From there, we worked on general guided reading lessons for second grade-mostly focusing in on reading fluency and reading comprehension. After a few weeks (and some more data) I reworked my below and on-level group. I noticed that a few of my students who had higher DRA scores leaving 1st grade were still struggling with phonics. My phonics instruction routine more intense in my lower group (with daily practice instead of just a few times a week).
I also noticed one of my higher students struggled with vocabulary, so any time I worked on vocabulary lessons with my on-level group, I pulled that student to double dip. This meant that student sat for their own lesson, then came again when I was meeting with the on-level group. This type of flexibility allowed me to give my students what they needed right then and there, not when I finally decided to rearrange groups.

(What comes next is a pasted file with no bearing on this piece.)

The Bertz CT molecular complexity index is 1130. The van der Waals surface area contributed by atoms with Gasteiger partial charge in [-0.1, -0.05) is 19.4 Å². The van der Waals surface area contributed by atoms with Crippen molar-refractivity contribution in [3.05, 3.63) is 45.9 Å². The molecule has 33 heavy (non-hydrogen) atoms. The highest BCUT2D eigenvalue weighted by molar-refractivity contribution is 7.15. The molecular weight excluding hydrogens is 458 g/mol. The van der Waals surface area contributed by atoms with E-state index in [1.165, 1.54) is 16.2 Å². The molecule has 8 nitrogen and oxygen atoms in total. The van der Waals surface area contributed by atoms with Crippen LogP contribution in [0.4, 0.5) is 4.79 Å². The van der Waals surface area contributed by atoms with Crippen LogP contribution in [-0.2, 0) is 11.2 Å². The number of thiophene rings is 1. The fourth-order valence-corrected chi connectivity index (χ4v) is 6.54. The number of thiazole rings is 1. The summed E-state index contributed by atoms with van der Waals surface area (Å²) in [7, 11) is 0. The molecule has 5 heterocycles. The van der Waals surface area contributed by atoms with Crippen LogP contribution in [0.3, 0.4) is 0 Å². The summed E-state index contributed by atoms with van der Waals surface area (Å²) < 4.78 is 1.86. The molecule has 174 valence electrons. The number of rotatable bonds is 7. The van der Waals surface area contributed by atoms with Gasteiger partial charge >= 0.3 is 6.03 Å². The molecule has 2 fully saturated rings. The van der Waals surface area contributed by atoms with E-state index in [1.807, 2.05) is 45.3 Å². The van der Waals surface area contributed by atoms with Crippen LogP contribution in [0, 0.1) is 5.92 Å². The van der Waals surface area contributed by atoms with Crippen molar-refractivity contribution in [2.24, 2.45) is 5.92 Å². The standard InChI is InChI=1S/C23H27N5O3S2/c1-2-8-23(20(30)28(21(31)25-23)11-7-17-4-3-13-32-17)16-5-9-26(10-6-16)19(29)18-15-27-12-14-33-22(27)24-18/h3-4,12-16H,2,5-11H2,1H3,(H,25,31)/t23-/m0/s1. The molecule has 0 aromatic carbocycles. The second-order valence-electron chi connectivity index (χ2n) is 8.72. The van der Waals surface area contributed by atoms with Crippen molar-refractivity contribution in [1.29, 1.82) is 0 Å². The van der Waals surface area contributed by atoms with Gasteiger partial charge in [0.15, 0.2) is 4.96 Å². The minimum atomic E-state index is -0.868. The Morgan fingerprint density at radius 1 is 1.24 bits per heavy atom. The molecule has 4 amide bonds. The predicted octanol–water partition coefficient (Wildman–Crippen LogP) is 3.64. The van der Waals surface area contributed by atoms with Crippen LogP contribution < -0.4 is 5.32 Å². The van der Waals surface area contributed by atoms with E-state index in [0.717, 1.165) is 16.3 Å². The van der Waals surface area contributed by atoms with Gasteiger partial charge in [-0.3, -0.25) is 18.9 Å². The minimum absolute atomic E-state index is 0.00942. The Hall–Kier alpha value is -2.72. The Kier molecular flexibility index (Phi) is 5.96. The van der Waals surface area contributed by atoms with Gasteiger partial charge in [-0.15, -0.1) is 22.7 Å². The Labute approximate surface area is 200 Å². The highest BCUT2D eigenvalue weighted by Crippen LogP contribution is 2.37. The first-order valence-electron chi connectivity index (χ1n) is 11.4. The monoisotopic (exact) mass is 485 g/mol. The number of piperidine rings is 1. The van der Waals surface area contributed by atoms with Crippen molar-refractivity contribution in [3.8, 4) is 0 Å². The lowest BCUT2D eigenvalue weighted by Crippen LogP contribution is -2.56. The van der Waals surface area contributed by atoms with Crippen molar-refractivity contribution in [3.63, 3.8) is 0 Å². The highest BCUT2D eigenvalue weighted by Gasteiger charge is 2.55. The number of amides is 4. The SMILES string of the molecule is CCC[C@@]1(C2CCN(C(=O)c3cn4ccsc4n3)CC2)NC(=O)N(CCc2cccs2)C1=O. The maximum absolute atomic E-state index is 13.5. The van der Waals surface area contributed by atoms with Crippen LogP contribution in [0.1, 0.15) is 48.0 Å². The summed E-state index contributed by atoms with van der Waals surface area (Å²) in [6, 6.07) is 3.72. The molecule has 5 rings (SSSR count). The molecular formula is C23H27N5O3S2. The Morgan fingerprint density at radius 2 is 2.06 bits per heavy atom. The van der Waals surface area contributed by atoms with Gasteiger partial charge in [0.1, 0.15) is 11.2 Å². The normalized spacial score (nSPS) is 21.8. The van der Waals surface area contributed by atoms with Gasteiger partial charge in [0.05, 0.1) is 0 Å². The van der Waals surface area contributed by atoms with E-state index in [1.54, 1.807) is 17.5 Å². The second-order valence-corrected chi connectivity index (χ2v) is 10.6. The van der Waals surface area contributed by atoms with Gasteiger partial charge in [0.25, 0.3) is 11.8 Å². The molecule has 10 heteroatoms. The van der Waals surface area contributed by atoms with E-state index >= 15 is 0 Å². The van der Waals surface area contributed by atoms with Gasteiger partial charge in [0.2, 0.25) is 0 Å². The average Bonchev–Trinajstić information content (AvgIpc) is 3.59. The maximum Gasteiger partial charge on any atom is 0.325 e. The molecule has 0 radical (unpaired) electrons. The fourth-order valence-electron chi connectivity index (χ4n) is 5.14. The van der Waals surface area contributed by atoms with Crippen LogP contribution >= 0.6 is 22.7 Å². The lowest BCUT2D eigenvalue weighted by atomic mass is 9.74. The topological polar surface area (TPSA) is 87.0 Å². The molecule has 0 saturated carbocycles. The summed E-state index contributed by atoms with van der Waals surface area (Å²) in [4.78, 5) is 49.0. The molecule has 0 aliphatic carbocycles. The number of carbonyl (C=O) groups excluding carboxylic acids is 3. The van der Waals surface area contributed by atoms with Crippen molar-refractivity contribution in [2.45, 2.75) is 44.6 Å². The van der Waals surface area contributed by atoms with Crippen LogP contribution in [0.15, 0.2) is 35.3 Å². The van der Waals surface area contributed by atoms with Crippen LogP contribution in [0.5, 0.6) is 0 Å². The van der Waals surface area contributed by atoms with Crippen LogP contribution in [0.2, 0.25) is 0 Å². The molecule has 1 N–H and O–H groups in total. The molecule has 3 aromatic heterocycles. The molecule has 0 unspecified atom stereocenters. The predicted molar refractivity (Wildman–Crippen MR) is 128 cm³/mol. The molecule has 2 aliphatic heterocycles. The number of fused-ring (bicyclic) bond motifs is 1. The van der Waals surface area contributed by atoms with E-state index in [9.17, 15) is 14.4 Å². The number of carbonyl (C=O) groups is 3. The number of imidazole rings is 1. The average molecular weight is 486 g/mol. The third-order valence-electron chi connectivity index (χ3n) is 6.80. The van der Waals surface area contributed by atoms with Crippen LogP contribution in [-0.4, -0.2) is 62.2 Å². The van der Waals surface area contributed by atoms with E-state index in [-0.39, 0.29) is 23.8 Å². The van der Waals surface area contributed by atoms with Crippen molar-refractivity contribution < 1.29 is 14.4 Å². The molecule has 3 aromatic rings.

How Do You Differentiate Your Centers?
This is a biggie and the hardest! I used to differentiate more last year and the beginning of this year, and then I got tired… REAL tired. (I’m being honest, folks!) So… I got lazy and started putting the same activities for each group of kids at every center. Sometimes it worked… sometimes not so much. But then, I noticed an uptick in behavior issues at centers. Students were finishing too fast or not at all… Then, I remembered that as tired as I am, there really is no excuse to not give students what they need. I just needed to find a way that worked for both my students AND me.
So, I got to brainstorming easier ways to differentiate.
Some simple (read: not too much prep work) ways I found to differentiate:
Having students fill out specific information on different level books. If we’re studying central topic this week, each group will have a different level of book to read and ID the topic and supporting details. For my lower kids, I’ll often have part of the activity started to keep them on track.
Using the same center activity in different ways- like I spoke about here.